One clue to answering this question comes from an analysis of the survey data. The premise that increasing the amount of compliance spending offsets the cost of non-compliance was tested, and although that couldn't be determined directly, it was found that the smaller the gap between compliance and non-compliance costs, the lower the frequency of lost or stolen data.
Getting your head around what this actually means is by no means easy, but let's have a go at it anyway. Increasing your compliance spending--perhaps to improve data security--will, all things being equal, reduce the gap between your compliance and non-compliance costs. A reduced gap would point to fewer security breaches, which in turn points to reduced non-compliance costs. So increasing one should offset the other, but it's not clear that you'll experience an overall savings.
3. Increasing your security effectiveness can bring down your cost of non-compliance
The Ponemon study used a security effectiveness score (SES) to measure each organization's security posture. (An SES is derived from the rating of 25 information security and data protection practices.) What it found is that SES is inversely related to non-compliance costs. In other words, the more effective your security, the lower your non-compliance costs--and therefore your total compliance costs.
While this is not unexpected, it does beg the question of where exactly you should beef up your data security to reduce you non-compliance costs the most. In fact, the survey identifies a number of SES attributes with high correlations with reducing non-compliance costs, and these include:
- Monitoring and strictly enforcing security policies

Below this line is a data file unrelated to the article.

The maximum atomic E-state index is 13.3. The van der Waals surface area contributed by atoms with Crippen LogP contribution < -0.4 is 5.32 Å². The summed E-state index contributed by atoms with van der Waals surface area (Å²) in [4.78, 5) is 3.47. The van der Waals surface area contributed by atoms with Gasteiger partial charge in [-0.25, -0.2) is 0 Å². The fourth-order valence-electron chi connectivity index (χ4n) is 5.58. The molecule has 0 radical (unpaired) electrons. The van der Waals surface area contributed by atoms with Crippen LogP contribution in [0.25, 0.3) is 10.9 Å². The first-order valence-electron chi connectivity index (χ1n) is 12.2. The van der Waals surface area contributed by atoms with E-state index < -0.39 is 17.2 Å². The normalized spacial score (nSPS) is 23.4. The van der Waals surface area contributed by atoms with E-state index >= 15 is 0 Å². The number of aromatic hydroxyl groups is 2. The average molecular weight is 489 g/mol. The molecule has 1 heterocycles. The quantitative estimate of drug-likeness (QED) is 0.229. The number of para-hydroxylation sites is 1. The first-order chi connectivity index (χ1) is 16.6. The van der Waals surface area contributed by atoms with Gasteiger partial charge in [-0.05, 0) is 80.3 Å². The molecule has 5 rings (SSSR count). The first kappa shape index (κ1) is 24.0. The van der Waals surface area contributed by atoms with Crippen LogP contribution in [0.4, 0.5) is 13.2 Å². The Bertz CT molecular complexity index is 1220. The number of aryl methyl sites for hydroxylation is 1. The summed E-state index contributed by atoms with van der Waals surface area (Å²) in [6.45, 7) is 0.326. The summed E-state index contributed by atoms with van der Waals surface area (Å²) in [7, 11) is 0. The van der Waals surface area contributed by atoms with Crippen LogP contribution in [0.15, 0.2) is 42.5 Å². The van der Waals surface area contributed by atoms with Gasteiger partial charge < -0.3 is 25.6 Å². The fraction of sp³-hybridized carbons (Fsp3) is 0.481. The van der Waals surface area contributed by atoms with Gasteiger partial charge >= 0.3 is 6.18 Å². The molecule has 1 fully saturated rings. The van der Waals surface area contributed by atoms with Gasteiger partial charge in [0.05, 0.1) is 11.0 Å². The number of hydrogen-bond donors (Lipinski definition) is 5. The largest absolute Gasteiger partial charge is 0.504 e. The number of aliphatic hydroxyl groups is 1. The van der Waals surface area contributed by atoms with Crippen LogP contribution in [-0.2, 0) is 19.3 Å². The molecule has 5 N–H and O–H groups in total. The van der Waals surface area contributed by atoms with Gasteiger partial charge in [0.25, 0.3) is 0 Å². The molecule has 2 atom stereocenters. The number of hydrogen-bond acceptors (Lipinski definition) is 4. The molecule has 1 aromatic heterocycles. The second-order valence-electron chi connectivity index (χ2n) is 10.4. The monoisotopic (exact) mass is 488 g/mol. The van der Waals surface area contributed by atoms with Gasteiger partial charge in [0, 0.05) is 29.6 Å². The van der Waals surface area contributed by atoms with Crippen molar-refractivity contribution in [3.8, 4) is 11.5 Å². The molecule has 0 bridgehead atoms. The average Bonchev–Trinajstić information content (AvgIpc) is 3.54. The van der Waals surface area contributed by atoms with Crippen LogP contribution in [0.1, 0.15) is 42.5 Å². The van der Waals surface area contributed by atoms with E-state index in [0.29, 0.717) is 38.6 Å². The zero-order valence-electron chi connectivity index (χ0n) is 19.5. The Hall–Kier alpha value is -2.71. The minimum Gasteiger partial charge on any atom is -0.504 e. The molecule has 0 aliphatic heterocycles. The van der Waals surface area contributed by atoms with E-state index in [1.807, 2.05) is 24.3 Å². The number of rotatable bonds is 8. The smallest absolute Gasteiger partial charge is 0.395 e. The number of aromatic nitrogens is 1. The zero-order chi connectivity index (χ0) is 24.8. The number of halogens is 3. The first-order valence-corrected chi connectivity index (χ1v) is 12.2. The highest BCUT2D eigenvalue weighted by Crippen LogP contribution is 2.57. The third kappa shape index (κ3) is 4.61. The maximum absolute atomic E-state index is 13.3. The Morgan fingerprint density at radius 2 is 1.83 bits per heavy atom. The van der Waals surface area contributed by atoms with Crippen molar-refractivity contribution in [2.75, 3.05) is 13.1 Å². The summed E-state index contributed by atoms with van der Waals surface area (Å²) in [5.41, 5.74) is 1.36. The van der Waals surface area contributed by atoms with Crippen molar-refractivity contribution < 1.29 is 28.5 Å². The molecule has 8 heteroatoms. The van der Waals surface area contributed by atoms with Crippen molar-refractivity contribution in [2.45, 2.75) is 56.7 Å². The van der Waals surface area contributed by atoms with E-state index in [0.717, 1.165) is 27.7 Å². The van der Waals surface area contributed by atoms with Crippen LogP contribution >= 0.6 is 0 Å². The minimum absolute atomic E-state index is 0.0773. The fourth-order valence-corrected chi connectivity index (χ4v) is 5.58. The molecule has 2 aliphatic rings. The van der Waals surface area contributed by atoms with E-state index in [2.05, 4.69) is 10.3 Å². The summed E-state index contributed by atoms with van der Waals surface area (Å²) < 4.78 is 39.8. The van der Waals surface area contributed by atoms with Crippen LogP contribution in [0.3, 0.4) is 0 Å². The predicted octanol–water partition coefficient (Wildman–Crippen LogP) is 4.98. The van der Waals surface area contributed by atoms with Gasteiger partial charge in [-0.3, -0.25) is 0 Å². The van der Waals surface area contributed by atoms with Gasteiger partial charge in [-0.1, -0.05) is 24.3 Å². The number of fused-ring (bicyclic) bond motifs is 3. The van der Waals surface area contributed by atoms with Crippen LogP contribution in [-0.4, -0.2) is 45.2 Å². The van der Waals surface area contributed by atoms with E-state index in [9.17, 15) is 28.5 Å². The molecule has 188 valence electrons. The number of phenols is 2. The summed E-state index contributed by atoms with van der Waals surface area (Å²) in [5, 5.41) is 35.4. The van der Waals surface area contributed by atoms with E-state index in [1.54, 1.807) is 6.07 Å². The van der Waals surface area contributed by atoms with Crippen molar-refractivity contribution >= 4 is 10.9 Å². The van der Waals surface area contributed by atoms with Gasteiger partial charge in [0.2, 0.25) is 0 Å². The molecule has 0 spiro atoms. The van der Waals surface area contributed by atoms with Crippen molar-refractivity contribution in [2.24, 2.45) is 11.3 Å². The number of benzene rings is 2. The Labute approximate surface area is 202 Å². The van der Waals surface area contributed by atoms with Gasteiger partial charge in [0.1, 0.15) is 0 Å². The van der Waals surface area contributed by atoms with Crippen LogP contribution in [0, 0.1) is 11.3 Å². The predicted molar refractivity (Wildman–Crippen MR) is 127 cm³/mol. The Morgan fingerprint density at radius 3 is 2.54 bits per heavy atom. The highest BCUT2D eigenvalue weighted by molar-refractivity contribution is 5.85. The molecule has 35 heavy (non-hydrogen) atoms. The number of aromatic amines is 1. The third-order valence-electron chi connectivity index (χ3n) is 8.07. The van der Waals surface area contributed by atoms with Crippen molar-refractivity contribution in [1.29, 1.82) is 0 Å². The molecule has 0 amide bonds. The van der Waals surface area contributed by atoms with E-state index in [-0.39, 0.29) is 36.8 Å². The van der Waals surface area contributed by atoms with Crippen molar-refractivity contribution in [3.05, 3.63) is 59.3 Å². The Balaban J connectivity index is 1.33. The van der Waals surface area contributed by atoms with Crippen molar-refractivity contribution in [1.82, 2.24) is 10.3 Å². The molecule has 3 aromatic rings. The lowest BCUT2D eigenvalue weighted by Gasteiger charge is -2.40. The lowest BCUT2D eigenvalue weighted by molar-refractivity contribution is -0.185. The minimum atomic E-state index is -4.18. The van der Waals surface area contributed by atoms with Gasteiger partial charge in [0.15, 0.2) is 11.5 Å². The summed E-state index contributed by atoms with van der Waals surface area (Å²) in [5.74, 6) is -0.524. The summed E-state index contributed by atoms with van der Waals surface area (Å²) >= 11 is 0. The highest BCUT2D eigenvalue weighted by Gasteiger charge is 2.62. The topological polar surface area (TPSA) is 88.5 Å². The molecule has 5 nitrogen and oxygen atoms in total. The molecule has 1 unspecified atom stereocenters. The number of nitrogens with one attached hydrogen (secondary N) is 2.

- Attracting and retaining professional security personnel
- Ensuring minimal downtime or disruptions to systems resulting from security issues
- Preventing or curtailing viruses, malware and spyware infections
4. Internal compliance audits may reduce the total cost of compliance
What else can be done to drive down total compliance costs? As it happens, one thing that appears to be particularly effective is carrying out compliance audits.
At first glance this sounds strange--carrying out a compliance audit costs money, and therefore increases compliance costs. But the survey found a inverse relationship between frequency of compliance audits and non-compliance costs. It also found that organizations that do not conduct any compliance audits experience the highest total compliance costs (when adjusted for size), while organizations that conduct five or more per year have the lowest total compliance costs.
It's always wise to be cautious when looking at these sorts of survey figures because a correlation doesn't necessarily imply causation. It may be that companies that carry out five or more audits are the ones that have embraced a compliance culture and take data protection more seriously than those that carry out fewer--and therefore incur lower non-compliance costs. Merely carrying out more audits, in and of itself, may not be enough to reduce data loss in your organization. But it could be that there is a causal relationship between audits and non-compliance costs: Carrying out audits might make the overall compliance burden more manageable, leading to fewer compliance breaches.
The conclusion of all of this is that reducing the total cost of compliance in your organization is almost certainly possible but far from straightforward. The key to spending less may well be choosing the right areas in which to spend more.
Paul Rubens is a journalist based in Marlow on Thames, England. He has been programming, tinkering and generally sitting in front of computer screens since his first encounter with a DEC PDP-11 in 1979.